Imagine sitting at an interview, hopeful for the opportunity to join a reputable company. And then, the owner describes the style of leadership as very micromanaged. Not only is it doubtful the available position will be filled, but the boss has also succeeded in making the entire business environment sound controlling and negative. Here’s why micromanagement should ultimately be avoided.

Trust is a difficult concept in today’s society. Business leaders already struggle to gain and maintain employee trust on a regular basis, but if their management style involves micromanaging every detail of the job it’s very unlikely to trust will ever be established. Disastrous results can occur from this, including a large decrease in staff productivity and the potential for employees to leave the company entirely, creating a high turnover rate of staff members.

When employees are hired into a company, it’s because of their knowledge of specific skills or strategies. If a leader constantly micromanages his employees, those individual talents need to be utilized less and less. What happens as a result? The creation of an entire team who cannot complete tasks on their own. Micromanagement creates dependency, which inevitably creates more work for the boss. While it’s necessary to delegate responsibilities and tasks, it shouldn’t be so extreme that it stifles the creativity and problem-solving skills of the team. If a leader notices employers waiting on his every word to complete basic daily assignments, it may be time to rethink the style of management.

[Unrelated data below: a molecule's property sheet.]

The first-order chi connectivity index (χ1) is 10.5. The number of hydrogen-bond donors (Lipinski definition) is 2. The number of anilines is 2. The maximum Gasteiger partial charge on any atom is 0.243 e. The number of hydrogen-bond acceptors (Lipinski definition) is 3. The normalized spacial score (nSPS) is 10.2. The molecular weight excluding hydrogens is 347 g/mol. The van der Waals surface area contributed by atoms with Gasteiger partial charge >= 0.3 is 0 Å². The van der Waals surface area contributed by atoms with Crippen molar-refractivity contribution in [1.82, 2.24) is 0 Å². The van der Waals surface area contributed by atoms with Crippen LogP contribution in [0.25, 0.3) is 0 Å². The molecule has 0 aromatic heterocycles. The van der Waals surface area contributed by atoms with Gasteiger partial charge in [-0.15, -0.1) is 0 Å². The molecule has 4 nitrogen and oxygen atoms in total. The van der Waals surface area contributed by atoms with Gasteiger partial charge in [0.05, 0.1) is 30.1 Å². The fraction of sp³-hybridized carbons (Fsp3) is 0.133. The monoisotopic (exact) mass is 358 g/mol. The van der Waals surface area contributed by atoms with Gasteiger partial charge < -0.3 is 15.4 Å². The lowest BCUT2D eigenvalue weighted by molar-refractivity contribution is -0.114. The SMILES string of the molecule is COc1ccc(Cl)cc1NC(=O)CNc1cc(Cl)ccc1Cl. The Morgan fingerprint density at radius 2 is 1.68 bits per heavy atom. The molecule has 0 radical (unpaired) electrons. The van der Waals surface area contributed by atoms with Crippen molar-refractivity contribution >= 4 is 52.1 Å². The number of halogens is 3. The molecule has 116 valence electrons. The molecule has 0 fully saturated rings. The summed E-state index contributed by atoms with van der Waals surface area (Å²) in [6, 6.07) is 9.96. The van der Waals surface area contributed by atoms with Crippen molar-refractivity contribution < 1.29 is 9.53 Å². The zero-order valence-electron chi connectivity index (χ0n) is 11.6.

Perhaps the most dangerous outcome of micromanaging a business is workplace burnout that affects both the leader and his coworkers. Nitpicking and overseeing every minute task and detail is exhausting for everyone involved. It takes a grueling amount of time from each workday that could be much better spent completing a project or building a positive team rapport. Burnout leads to a lack of patience, energy, and fun for the job. As the boss drifts down that professional spiral, there’s no doubt his employees will follow.

As a leader, it’s easy but dangerous to become a micromanager. When warning signs appear, step back and reassess the roles of a boss and his team. Trust and belief in others’ skills and positive outcomes will result.